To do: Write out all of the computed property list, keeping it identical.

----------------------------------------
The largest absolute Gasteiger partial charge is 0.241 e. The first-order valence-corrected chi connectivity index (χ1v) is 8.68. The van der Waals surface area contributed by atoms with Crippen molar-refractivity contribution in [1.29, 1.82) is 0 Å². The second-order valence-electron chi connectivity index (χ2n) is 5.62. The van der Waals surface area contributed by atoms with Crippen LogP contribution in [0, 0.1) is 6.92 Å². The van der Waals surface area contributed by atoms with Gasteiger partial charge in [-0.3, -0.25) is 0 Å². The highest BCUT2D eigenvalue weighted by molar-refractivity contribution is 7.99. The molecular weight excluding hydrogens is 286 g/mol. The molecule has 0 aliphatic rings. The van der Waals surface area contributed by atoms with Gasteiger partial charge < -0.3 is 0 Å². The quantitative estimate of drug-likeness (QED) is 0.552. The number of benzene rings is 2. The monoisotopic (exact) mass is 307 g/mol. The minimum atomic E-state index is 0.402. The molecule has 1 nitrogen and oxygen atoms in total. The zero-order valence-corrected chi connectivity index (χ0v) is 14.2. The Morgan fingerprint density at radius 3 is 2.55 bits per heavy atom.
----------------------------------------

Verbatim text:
The largest absolute Gasteiger partial charge is 0.241 e. The first-order valence-corrected chi connectivity index (χ1v) is 8.68. The van der Waals surface area contributed by atoms with Crippen molar-refractivity contribution in [1.29, 1.82) is 0 Å². The second-order valence-electron chi connectivity index (χ2n) is 5.62. The van der Waals surface area contributed by atoms with Crippen LogP contribution in [0, 0.1) is 6.92 Å². The van der Waals surface area contributed by atoms with Gasteiger partial charge in [-0.3, -0.25) is 0 Å². The highest BCUT2D eigenvalue weighted by molar-refractivity contribution is 7.99. The molecular weight excluding hydrogens is 286 g/mol. The molecule has 0 aliphatic rings. The van der Waals surface area contributed by atoms with Gasteiger partial charge < -0.3 is 0 Å². The quantitative estimate of drug-likeness (QED) is 0.552. The number of benzene rings is 2. The monoisotopic (exact) mass is 307 g/mol. The minimum atomic E-state index is 0.402. The molecule has 1 nitrogen and oxygen atoms in total. The zero-order valence-corrected chi connectivity index (χ0v) is 14.2. The Morgan fingerprint density at radius 3 is 2.55 bits per heavy atom.